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Disappearances

3.95 of 5 stars 3.95  ·  rating details  ·  261 ratings  ·  27 reviews
Winner of the New England Book Award, Howard Frank Mosher’s endearing first novel is both a heroic adventure and a thrilling coming-of-age story. It is the memorable tale of a young man named Wild Bill Bonhomme, his larger-than-life father, Quebec Bill, and their whiskey-smuggling exploits along the Vermont-Canada border in 1932. On an epic journey through the wilderness,
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Paperback, 272 pages
Published March 29th 2006 by Mariner Books (first published January 1st 1984)
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A Walk in the Woods by Bill BrysonHoudini Heart by Ki LongfellowRobert Frost's Poems by Robert FrostHouse Rules by Jodi PicoultCrossing to Safety by Wallace Stegner
Books Set in Vermont
23rd out of 67 books — 46 voters
Little Women by Louisa May AlcottThe Cider House Rules by John IrvingThe Scarlet Letter by Nathaniel HawthorneA Prayer for Owen Meany by John IrvingThe Crucible by Arthur Miller
New England Books
129th out of 421 books — 216 voters


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Community Reviews

(showing 1-30 of 413)
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Joe
Oct 04, 2009 Joe rated it 5 of 5 stars
Recommends it for: Tom Jamrog
There are people in my life, and in my family, who act this way. Maybe you have them too - they a re a bit crazy, but just charming enogh to hornswoggle you into doing something which you either laugh about together forever; or - - - -

anyway, having lived in Northern New England for close to thirty years, and having tried to explain it to people, I can tlel you that this writer has got it down. I could smell the wind of a Northern New England spring when I read this.....
Geni
After a slow start, this coming of age tall tale, set in a remote part of New England during the depression, grabbed my attention. I was unable to put the book down until the end. Too absurd at times to appreciate, nevertheless I found that Mosher crafted memorable settings, unforgettable characters, and an exciting adventure that is both horrible and hilarious.
Tony
Mosher, Howard Frank. DISAPPEARANCES. (1977). **1/2. This was this author’s first book. He has since gone on to write several more. The story is a fabulous adventure tale – wholly incredible in parts – of a young man named Wild Bill Bonhomme, and his larger than life father, Quebec Bill. Quebec Bill is a short man – just over five feet tall – from a mixed Canadian-American-French heritage. He is forever laughing at everything; good times, bad times, or no times at all. His body must be 90% pickl ...more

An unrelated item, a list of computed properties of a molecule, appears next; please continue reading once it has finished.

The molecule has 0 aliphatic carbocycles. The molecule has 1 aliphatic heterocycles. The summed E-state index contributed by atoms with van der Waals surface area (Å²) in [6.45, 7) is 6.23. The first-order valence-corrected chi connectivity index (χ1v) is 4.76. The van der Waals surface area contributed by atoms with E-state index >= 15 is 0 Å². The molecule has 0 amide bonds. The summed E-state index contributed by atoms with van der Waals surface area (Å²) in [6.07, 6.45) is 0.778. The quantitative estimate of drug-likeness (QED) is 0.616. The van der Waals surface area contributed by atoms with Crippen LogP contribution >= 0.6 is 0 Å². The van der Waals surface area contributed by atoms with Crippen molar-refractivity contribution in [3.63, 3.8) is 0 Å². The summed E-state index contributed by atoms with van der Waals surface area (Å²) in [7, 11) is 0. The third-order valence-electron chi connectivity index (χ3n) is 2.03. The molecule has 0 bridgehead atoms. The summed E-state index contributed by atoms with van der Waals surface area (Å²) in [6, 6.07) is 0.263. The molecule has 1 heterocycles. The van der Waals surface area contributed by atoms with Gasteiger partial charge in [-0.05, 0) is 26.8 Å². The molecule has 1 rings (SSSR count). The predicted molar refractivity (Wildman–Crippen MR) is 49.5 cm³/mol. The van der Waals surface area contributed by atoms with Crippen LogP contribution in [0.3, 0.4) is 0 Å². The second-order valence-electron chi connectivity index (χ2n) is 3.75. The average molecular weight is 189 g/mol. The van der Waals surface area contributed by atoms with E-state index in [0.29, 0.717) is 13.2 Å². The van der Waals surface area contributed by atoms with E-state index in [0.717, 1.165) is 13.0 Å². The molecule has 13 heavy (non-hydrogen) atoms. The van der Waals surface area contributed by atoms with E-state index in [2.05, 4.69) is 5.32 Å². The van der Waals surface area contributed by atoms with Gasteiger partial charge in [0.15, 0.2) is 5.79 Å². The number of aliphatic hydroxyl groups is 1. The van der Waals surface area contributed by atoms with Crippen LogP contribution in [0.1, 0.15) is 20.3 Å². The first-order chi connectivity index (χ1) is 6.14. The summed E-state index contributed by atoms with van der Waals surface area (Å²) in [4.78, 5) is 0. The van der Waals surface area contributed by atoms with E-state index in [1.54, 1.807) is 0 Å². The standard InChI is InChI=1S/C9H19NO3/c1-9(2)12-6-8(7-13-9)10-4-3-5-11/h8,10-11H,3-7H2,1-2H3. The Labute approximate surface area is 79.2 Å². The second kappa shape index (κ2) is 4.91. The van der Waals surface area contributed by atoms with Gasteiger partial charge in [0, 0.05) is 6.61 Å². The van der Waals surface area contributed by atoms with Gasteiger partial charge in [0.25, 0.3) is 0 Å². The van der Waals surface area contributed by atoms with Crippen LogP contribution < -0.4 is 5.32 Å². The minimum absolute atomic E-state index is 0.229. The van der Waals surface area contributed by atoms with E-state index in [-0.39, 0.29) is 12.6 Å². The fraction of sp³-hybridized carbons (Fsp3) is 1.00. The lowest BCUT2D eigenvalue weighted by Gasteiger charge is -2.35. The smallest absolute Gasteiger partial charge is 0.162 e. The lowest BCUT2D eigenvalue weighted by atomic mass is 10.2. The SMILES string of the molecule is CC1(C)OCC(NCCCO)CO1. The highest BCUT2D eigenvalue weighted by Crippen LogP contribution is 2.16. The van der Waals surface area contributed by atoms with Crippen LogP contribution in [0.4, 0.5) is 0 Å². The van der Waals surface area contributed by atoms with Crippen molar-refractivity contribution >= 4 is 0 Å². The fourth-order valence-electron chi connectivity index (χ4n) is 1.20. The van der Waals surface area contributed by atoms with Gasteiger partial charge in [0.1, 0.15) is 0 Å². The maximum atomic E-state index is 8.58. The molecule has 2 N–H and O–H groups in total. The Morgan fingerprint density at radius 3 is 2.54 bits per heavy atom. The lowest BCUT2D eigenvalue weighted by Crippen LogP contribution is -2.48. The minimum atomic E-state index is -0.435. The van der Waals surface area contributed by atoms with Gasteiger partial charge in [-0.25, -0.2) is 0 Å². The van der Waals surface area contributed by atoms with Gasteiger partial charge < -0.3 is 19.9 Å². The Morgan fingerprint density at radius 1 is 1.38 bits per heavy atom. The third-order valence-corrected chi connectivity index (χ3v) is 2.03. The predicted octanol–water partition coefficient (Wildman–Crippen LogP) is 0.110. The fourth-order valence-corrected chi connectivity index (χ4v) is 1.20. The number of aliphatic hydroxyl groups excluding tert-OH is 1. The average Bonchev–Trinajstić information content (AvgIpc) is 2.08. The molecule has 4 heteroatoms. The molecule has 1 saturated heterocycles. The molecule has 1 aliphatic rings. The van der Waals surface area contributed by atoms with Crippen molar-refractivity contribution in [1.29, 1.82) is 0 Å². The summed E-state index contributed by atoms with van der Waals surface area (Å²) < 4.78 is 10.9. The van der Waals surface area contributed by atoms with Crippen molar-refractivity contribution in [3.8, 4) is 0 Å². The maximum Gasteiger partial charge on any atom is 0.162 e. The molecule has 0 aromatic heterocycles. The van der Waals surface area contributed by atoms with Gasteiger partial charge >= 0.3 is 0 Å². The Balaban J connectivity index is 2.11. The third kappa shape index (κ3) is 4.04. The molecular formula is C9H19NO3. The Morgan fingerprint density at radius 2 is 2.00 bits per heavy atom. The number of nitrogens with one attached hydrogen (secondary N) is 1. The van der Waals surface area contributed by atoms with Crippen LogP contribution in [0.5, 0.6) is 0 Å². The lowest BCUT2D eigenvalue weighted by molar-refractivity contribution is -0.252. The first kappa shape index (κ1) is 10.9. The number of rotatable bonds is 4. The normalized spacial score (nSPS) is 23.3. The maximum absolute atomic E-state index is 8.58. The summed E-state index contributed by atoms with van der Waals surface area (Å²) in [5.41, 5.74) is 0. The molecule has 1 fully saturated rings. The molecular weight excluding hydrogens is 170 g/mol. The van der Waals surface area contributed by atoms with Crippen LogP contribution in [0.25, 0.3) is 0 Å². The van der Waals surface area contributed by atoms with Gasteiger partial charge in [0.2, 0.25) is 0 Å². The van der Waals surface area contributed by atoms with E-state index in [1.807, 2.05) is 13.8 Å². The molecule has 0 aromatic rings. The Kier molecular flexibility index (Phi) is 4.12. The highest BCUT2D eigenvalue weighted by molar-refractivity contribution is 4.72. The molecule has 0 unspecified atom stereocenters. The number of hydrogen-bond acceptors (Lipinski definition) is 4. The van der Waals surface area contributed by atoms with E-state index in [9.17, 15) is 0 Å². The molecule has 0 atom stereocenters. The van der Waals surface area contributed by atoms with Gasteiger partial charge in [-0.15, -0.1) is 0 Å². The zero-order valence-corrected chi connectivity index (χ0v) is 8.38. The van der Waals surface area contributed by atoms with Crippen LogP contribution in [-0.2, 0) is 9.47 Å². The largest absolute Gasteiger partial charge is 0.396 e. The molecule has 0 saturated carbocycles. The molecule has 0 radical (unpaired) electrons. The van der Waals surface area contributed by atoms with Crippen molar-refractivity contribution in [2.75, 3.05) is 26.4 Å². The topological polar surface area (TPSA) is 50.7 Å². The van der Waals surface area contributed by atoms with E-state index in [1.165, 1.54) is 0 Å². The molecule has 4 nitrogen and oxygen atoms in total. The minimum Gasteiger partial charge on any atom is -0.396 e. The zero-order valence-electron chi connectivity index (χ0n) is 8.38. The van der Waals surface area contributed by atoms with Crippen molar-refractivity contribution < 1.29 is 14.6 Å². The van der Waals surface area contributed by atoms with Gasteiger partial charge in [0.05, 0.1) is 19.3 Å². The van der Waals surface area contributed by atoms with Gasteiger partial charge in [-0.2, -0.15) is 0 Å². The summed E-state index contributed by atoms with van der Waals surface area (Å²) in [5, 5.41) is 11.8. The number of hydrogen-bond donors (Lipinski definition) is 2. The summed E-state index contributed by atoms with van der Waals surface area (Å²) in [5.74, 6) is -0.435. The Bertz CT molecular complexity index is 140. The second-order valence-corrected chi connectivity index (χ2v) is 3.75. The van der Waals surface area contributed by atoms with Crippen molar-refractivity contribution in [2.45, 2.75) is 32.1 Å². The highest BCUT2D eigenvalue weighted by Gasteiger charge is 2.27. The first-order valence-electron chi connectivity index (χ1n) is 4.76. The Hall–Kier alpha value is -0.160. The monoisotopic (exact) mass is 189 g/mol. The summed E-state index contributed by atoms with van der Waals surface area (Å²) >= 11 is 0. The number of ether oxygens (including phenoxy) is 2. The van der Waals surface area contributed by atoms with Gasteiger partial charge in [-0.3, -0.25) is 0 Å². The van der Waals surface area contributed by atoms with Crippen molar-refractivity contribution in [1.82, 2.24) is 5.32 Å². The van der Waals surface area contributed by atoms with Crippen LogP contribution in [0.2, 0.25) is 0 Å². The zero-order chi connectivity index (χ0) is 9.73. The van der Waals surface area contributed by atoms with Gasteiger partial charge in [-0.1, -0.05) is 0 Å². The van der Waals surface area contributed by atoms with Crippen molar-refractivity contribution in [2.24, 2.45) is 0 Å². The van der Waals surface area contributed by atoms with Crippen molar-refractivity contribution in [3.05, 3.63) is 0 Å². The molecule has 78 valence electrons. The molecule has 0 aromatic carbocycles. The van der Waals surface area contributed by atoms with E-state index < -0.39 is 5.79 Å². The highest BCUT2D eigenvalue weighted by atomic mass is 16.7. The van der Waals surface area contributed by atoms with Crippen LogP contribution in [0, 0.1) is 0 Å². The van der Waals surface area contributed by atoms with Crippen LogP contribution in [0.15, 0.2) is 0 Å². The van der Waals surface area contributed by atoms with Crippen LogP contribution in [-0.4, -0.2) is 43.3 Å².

Dave
Holy crap, I finished it. Okay, not a big deal to people out there in cyberland, but understand it took, and this is a total guess, nearly three years to finish this book. In contemporary literature, Mosher ranks near the top for me as I might say in my reviews for all his books. This one, if I could fractionalize it, was top-quality for perhaps 3/5 of the story. The fourth fifth seemed to be written while on some sort of little orange barrel-shaped pill. Mosher lost me. It spiraled into a super ...more
Jennifer
This is a classic adventure type of tale about a boy and his father. Quebec Bill Bonhomme is an eccentric man who lives life somewhat recklessly. He calls his son Wild Bill but the boy is the complete opposite of his name. In an effort to save the family farm, the father, son, and an uncle set out to run some whiskey. They meet some people at a convalescent home, monks, and some very dangerous whiskey runners. All sorts of mayhem ensues and just when you think the group is out of the woods, anot ...more
Sally
This review has been hidden because it contains spoilers. To view it, click here.
Joseph Dorris
Quite a tall tale. If you are looking for truth, it must be feretted out; yet, reading this story, one cannot help but pick up a sense of time and place and a reality. I appreciated the description of real life in these times. Maybe Mr. Mosher did not believe the truth could be accepted and by masking it in exageration and humor the reader would be more likely to read the tale. He would have succeded in either venue, but I must admit, I appreciated this tale very much.
Brian Grover